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Promising Young Woman

A woman at a bar appears incredibly intoxicated, falling over in her seat and barely able to keep her head up, when she’s noticed by three average guys. One of them, played by Adam Brody, saunters over to her with, he tells himself, the best of intentions. She’s in trouble. He’s a “nice guy.” And if he doesn’t get her home safely, a bad guy may do something horrible to her. Something he would never do, of course. So he introduces himself to Cassie (Carey Mulligan), who’s clearly way too intoxicated to know what’s going on. And, of course, as he helps her get home, he suggests maybe that they go to his apartment first. Despite her being barely conscious, he starts to kiss her and then moves to the bed. And that’s when he realizes that not only is she not drunk but he’s not really a nice guy.

Cassie, the heroine of Emerald Fennell’s ambitious debut “Promising Young Woman,” has an interesting hobby. Dropping out of med school years ago after an undefined trauma involving her best friend Nina, she works at a coffee shop now, and entraps men at night into revealing that their own perception of their moral code is a form of denial. Fennell reveals what happened to Nina slowly in “Promising Young Woman,” but it’s clear she was a victim of not just one privileged man but a system that protected the criminal over the accuser. Cassie is trying to dismantle that system one shitty guy at a time.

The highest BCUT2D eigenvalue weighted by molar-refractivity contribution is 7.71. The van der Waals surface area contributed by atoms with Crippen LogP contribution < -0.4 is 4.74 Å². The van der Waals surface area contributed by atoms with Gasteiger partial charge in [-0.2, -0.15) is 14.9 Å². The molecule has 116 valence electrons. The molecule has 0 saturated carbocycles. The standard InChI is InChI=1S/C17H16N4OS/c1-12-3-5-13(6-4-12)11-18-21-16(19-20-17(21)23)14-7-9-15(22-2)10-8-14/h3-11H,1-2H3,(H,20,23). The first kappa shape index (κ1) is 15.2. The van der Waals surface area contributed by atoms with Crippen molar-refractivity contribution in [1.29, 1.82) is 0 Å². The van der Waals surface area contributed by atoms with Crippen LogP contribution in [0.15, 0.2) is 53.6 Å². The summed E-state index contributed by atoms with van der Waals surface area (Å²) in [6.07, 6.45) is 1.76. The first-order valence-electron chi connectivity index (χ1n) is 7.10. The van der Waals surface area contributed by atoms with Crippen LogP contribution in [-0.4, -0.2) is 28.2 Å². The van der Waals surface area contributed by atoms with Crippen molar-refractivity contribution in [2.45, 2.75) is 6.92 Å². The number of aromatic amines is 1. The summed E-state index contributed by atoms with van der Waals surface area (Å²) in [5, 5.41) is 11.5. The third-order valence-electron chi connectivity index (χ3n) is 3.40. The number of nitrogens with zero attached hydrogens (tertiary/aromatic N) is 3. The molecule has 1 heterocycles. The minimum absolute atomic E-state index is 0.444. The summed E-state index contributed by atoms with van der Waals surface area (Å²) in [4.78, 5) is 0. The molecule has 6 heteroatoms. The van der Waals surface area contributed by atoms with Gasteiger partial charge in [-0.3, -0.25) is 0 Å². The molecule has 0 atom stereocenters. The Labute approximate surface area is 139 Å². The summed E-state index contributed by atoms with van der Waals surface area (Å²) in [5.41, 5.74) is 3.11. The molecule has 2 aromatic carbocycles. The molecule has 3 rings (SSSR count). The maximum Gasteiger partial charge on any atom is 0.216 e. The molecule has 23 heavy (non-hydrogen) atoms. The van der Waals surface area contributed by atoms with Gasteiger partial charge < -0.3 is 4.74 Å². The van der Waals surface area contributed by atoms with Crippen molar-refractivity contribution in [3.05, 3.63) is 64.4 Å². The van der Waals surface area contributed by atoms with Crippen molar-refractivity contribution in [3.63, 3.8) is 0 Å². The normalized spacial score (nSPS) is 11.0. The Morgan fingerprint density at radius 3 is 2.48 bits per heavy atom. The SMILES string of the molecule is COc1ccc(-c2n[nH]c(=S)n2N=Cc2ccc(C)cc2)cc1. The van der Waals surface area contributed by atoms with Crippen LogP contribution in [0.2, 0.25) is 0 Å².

Two events propel Cassie into rethinking her strategy. First, she reunites with an old classmate named Ryan (Bo Burnham), and the two start dating. Burnham and Mulligan have solid chemistry, and Fennell doesn’t rush their courtship, making it feel more genuine and believable that Cassie would let her guard down for the first time in a long time. However, Ryan also reveals that the man who sent Cassie on this spiral of grief and trauma is back in the United States after spending time in London. This spurs Cassie on to an endgame to her lessons about male privilege and moral authority, finally going after the people who helped destroy her best friend.

“Promising Young Woman” is a tonal roller coaster, but that’s part of the point. Trauma often makes for swings of mood and decision making, and Mulligan and Fennel never forget that Cassie is a traumatized person, taking out her pain on the patriarchal system that enabled it. It’s a film about a woman searching for catharsis that she’ll simply never find. Look at the notebook with the names of the men she’s taught a lesson—there are dozens of them. And there’s a sense that even going right to the people who caused this pain can only do so much, which is then enhanced by an intense final act. I have to admit I thought Fennell had written herself into a corner—it felt like nothing could possibly satisfy Cassie’s emotional arc—but then she pushes right through that corner with a final act that will divide audiences but I admire for its audacity the more I sit with it.